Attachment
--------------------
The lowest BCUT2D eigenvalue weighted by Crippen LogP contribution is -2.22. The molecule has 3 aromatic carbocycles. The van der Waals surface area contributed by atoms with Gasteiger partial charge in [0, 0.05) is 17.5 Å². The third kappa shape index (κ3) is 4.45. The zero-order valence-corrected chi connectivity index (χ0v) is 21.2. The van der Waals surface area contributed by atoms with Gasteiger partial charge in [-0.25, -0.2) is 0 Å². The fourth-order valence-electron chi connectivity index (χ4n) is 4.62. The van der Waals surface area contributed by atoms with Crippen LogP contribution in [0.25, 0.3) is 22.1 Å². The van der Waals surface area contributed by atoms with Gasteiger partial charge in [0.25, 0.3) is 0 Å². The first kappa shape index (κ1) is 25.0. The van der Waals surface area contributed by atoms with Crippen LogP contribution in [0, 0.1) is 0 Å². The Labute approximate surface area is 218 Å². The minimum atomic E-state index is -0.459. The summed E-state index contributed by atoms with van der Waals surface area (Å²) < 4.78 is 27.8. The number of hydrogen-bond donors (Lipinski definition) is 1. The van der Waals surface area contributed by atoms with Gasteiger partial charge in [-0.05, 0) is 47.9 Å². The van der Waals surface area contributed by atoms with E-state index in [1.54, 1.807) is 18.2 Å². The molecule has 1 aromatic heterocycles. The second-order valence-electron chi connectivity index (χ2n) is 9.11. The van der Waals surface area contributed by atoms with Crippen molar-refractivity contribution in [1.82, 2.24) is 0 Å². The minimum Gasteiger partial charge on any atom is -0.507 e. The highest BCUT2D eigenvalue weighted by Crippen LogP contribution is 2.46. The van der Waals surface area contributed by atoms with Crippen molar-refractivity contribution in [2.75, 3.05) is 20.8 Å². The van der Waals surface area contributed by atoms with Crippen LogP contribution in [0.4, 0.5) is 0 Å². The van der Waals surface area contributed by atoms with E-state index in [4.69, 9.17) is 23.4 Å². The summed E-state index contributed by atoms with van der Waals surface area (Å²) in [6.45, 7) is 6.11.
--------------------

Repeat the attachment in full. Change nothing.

The lowest BCUT2D eigenvalue weighted by Crippen LogP contribution is -2.22. The molecule has 3 aromatic carbocycles. The van der Waals surface area contributed by atoms with Gasteiger partial charge in [0, 0.05) is 17.5 Å². The third kappa shape index (κ3) is 4.45. The zero-order valence-corrected chi connectivity index (χ0v) is 21.2. The van der Waals surface area contributed by atoms with Gasteiger partial charge in [-0.25, -0.2) is 0 Å². The fourth-order valence-electron chi connectivity index (χ4n) is 4.62. The van der Waals surface area contributed by atoms with Crippen LogP contribution in [0.25, 0.3) is 22.1 Å². The van der Waals surface area contributed by atoms with Gasteiger partial charge in [0.25, 0.3) is 0 Å². The first kappa shape index (κ1) is 25.0. The van der Waals surface area contributed by atoms with Crippen LogP contribution in [0, 0.1) is 0 Å². The Labute approximate surface area is 218 Å². The minimum atomic E-state index is -0.459. The summed E-state index contributed by atoms with van der Waals surface area (Å²) < 4.78 is 27.8. The number of hydrogen-bond donors (Lipinski definition) is 1. The van der Waals surface area contributed by atoms with Gasteiger partial charge in [-0.05, 0) is 47.9 Å². The van der Waals surface area contributed by atoms with E-state index in [1.54, 1.807) is 18.2 Å². The molecule has 1 aromatic heterocycles. The second-order valence-electron chi connectivity index (χ2n) is 9.11. The van der Waals surface area contributed by atoms with Crippen molar-refractivity contribution in [1.82, 2.24) is 0 Å². The minimum Gasteiger partial charge on any atom is -0.507 e. The highest BCUT2D eigenvalue weighted by Crippen LogP contribution is 2.46. The van der Waals surface area contributed by atoms with Crippen molar-refractivity contribution in [2.75, 3.05) is 20.8 Å². The van der Waals surface area contributed by atoms with Crippen LogP contribution in [0.4, 0.5) is 0 Å². The van der Waals surface area contributed by atoms with E-state index in [4.69, 9.17) is 23.4 Å². The summed E-state index contributed by atoms with van der Waals surface area (Å²) in [6.45, 7) is 6.11.